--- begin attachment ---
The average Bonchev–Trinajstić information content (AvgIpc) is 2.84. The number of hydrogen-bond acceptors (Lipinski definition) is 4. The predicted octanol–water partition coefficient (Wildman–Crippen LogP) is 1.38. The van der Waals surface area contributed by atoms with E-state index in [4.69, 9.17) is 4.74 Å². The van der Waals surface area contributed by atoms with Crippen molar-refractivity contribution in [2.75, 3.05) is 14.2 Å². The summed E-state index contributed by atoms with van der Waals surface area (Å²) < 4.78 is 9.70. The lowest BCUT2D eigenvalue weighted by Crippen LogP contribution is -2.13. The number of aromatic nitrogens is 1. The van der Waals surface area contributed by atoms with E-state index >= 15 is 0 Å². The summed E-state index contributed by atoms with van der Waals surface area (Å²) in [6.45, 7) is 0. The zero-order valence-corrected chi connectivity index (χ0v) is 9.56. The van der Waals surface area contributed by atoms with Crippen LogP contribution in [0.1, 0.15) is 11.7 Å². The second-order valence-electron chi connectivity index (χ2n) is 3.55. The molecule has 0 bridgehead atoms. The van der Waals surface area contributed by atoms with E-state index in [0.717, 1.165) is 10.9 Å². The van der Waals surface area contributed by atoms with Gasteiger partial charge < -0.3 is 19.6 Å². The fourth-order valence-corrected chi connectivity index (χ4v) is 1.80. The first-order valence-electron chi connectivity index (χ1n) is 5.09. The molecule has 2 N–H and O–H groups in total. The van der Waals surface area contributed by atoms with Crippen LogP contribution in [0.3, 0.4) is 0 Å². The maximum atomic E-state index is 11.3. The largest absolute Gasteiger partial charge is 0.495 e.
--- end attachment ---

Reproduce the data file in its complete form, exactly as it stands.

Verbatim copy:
The average Bonchev–Trinajstić information content (AvgIpc) is 2.84. The number of hydrogen-bond acceptors (Lipinski definition) is 4. The predicted octanol–water partition coefficient (Wildman–Crippen LogP) is 1.38. The van der Waals surface area contributed by atoms with E-state index in [4.69, 9.17) is 4.74 Å². The van der Waals surface area contributed by atoms with Crippen molar-refractivity contribution in [2.75, 3.05) is 14.2 Å². The summed E-state index contributed by atoms with van der Waals surface area (Å²) < 4.78 is 9.70. The lowest BCUT2D eigenvalue weighted by Crippen LogP contribution is -2.13. The number of aromatic nitrogens is 1. The van der Waals surface area contributed by atoms with E-state index >= 15 is 0 Å². The summed E-state index contributed by atoms with van der Waals surface area (Å²) in [6.45, 7) is 0. The zero-order valence-corrected chi connectivity index (χ0v) is 9.56. The van der Waals surface area contributed by atoms with Crippen LogP contribution in [0.1, 0.15) is 11.7 Å². The second-order valence-electron chi connectivity index (χ2n) is 3.55. The molecule has 0 bridgehead atoms. The van der Waals surface area contributed by atoms with E-state index in [0.717, 1.165) is 10.9 Å². The van der Waals surface area contributed by atoms with Gasteiger partial charge < -0.3 is 19.6 Å². The fourth-order valence-corrected chi connectivity index (χ4v) is 1.80. The first-order valence-electron chi connectivity index (χ1n) is 5.09. The molecule has 2 N–H and O–H groups in total. The van der Waals surface area contributed by atoms with Crippen LogP contribution in [0.3, 0.4) is 0 Å². The maximum atomic E-state index is 11.3. The largest absolute Gasteiger partial charge is 0.495 e.